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On Dunleavy recall, Alaska Supreme Court invites challenges to chief justice’s impartiality

  • Author: James Brooks
  • Updated: February 20
  • Published February 19

Sen. John Coghill, R-North Pole, speaks to Alaska Chief Justice Joel Bolger (right) following the annual State of the Judiciary address on Wednesday, Feb. 12, 2020. (James Brooks / ADN)

JUNEAU — If lawyers don’t want Alaska’s chief justice to determine the legality of the recall campaign against Gov. Mike Dunleavy, they should tell him.

In an unusual Wednesday letter, the Alaska Supreme Court’s head clerk said that state attorneys and attorneys representing the recall campaign can file a request to remove Chief Justice Joel Bolger from this case, but any filing must be before Feb. 26.

The Supreme Court is scheduled to consider the legality of the recall on March 25. Without a favorable ruling, there will be no recall election.

The court’s letter came one day after Stand Tall With Mike, a group representing the governor, said it was dropping its legal opposition to the recall. In an unsigned statement, the group said its decision was driven in part by its belief that Bolger cannot render a fair verdict.

Asked about that belief Wednesday, Dunleavy said, “I’m not prepared to say that the Supreme Court justice is bound and determined to stick it to myself. I’m not prepared to say that. I don’t have evidence of that.”

He said, however, that there is a “feeling” that the court’s “inevitable decision” will be in favor of the recall.

[Above: Watch Gov. Dunleavy’s remarks on the recall at a news conference in Juneau on Wednesday.]

According to court records, Stand Tall With Mike never asked Bolger to remove himself from the case.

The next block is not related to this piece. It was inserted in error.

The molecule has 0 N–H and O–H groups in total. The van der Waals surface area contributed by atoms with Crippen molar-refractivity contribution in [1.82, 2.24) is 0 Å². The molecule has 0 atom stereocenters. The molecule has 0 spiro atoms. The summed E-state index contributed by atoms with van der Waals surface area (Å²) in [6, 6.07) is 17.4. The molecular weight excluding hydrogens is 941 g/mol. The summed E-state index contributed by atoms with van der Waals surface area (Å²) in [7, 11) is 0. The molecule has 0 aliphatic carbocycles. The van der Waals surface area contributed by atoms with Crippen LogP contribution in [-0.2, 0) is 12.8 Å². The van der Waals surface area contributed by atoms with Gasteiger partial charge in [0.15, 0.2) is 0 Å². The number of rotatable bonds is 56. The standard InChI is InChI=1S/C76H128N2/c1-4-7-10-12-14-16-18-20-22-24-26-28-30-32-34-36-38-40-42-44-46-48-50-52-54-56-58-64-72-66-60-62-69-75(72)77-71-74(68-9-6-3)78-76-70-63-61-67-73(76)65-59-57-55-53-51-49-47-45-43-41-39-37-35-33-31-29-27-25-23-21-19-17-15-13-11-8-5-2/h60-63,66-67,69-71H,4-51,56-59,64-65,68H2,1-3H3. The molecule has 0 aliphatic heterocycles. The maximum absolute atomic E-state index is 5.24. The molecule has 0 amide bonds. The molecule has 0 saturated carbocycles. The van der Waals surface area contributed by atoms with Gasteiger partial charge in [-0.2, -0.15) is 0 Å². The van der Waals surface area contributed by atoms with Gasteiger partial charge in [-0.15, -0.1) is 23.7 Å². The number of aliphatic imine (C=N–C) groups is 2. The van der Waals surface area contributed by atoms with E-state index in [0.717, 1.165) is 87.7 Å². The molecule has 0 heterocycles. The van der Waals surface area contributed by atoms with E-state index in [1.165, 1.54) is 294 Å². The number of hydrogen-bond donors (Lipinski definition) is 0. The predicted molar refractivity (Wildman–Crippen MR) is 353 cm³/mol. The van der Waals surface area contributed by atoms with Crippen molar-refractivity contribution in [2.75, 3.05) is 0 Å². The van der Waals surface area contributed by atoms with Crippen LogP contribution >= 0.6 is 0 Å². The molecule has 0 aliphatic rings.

Brewster Jamieson, the attorney representing Stand Tall With Mike, declined to comment.

Other attorneys said judges typically remove themselves from questionable circumstances and that attorneys usually ask to remove a high-court judge only if they’re aware of a problem and the judge isn’t. Used otherwise, a request for removal risks offending a judge who may determine their case, they said.

Margaret Paton-Walsh, the state’s lead attorney in the recall case, has applied for a pending vacancy on the Supreme Court. Bolger is chair of the Alaska Judicial Council, which will be vetting applications for the vacancy and drafting a list of nominees for the governor to consider.

Joe Geldhof, a registered Republican attorney who has argued cases in front of the Supreme Court, said it would be unusual for an attorney to have to ask a judge to remove themselves from a case, but an attorney shouldn’t be afraid to do so. He was critical of Stand Tall With Mike’s attorneys for not pressing the court on the issue.

Mark Choate, a registered Democratic attorney with experience similar to Geldhof, said Stand Tall With Mike’s statement “doesn’t ring true to me" and seems more like an excuse.

He did say that judges have an obligation to avoid the appearance of impropriety, not just impropriety itself. Stand Tall With Mike said Bolger is a “material witness” to one of the grounds for recall because he spoke with Dunleavy about a Palmer Superior Court vacancy that is one of the grounds for the recall.

The state’s code of judicial conduct requires a judge to remove themselves from a case if they have “personal knowledge of disputed evidentiary facts concerning the proceeding.”

In Wednesday’s letter, the Supreme Court clerk said, “Chief Justice Bolger does not have any personal bias or prejudice concerning the parties or attorneys involved in this case, or personal knowledge of any disputed evidentiary facts, and he knows of no other reason why he cannot render a fair and impartial decision in this matter.”

This article has been updated to note that the state’s lead attorney on the recall has applied for a pending vacancy on the Supreme Court.

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